LONDON (Reuters) – An unexpected dollar bounce and some indications of a broader resurgence are confounding market players who took bearish positions on the U.S. currency on a bet that it was headed for a multi-year downtrend.
Given the volume of global investment and commercial trade flows that hinge on dollar strength or weakness, getting the exchange rate correct is one of the most crucial calls a fund manager can make.
According to one fund manager, the dollar could be about to complete a trading pattern known as the “Dollar Smile,” which has in previous years preceded major U.S. economic rebounds and currency surges.
Put forward by Stephen Jen, who runs hedge fund Eurizon SLJ Capital, it holds that the greenback strengthens in tough times as investors rush for safe, liquid assets.
The currency then falls as U.S. growth flags, forcing Federal Reserve rate cuts that lead the dollar lower- the bottom of the smile – before rising again as the U.S. economy leads the global growth rebound.
Per that theory, the dollar’s 40% appreciation between 2012 and February 2020 would have been the final upward stage of the smile following the troughs of 2011-2012.
In the current cycle, Jen reckons the first two stages of the smile formation are complete: the dollar index shot to a 3-year high in March 2020, when investors sought it out amid the pandemic-linked market mayhem.
It then declined when the Fed slashed interest rates to 0%, hitting a near three-year low last month on expectations of ultra-easy U.S. policy and additional borrowing that would blow out the balance of payments deficit.
In the past month, however, the greenback has jumped by more than 2%, as a fast vaccination campaign appears to signal that the world’s biggest economy will recover more quickly from the COVID-19 doldrums than most other developed nations.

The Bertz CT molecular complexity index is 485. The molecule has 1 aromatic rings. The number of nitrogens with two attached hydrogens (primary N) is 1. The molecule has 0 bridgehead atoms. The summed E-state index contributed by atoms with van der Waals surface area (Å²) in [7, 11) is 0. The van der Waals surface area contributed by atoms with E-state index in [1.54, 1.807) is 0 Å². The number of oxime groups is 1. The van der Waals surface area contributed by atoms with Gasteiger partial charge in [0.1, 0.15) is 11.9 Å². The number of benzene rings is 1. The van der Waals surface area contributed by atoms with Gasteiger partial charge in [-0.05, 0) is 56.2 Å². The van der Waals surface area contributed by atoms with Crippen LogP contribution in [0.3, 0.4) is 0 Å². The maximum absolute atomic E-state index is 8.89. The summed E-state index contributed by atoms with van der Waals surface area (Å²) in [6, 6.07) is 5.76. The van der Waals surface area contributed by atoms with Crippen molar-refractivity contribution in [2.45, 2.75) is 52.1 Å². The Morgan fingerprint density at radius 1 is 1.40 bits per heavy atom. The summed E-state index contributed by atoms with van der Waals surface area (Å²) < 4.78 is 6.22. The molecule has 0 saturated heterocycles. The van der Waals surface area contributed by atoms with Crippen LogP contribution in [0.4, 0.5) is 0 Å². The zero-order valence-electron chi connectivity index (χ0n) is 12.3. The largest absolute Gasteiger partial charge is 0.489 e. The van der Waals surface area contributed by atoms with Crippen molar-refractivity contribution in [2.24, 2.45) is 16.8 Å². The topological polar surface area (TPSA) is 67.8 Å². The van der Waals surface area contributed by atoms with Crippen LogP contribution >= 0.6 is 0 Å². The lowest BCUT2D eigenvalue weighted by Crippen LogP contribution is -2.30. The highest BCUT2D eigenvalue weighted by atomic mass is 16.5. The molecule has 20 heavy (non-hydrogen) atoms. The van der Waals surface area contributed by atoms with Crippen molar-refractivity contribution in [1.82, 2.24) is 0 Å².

“My point has been that the U.S. would come out of the pandemic very strong,” Jen said. “That is being demonstrated very clearly.”
He predicts the last part of the Smile to complete when the euro falls to $1.13, a level unseen since last July.
The euro, which comprises more than 50% of the dollar index, trades currently at $1.1985, down 3% from the January highs of near $1.2349, weighed down by a sluggish vaccine campaign; a tenth of Americans have received a dose of the two-shot vaccine, compared to 3% of European Union citizens.
The euro zone’s 0.7% contraction in October-December 2020 pitched it into a double-dip recession, compared to a 1% quarter-on-quarter U.S. expansion in the same period.
Dollar bulls got more encouragement this week from St Louis Fed President James Bullard’s prediction of “very strong” economic growth in 2021.
“The growth gap between the U.S. and the Eurozone is likely to widen further,” said Stefanie Holtze-Jen, chief currency strategist at DWS, predicting the euro to hit $1.15 by year-end.
LESSONS FROM PAST SMILES
Bearing all that in mind, dollar bears could look at past smile episodes. The last one began in 2008, when investors sought the greenback’s safety during the financial meltdown.
It weakened as normality returned, before appreciating from 2012 as the U.S. economy recovered, China slowed and the eurozone fell into a debt crisis.
Another smile episode dates to the late 1990s, when the emerging market crisis boosted the dollar index more than 20%.
So far, the dollar’s mini-rally has not shaken out the bears. Net futures market bets on a dollar fall grew last week to $34 billion, their highest level since 2011, according to Commodity Futures Trading Commission positions data.
“Long” dollar positions peaked last March at $22 billion.
Betting against the dollar ranked third in the “most crowded” trades list, according to fund managers polled by BofA Global Research in January.
But the ranks of dollar bulls may be growing.
Analysts at Nordea said their Dollar-o-Meter, which gauges the greenback’s direction using relative growth and inflation, central banking policies and politics, points to more gains for the dollar.
“The dollar is at risk of wrong-footing the consensus once more, and strengthen rather than weaken in 2021,” they told clients.
(Reporting by Saikat Chatterjee in LONDON and Ira Iosebashvili in NEW YORK; Editing by Sujata Rao and Dan Grebler)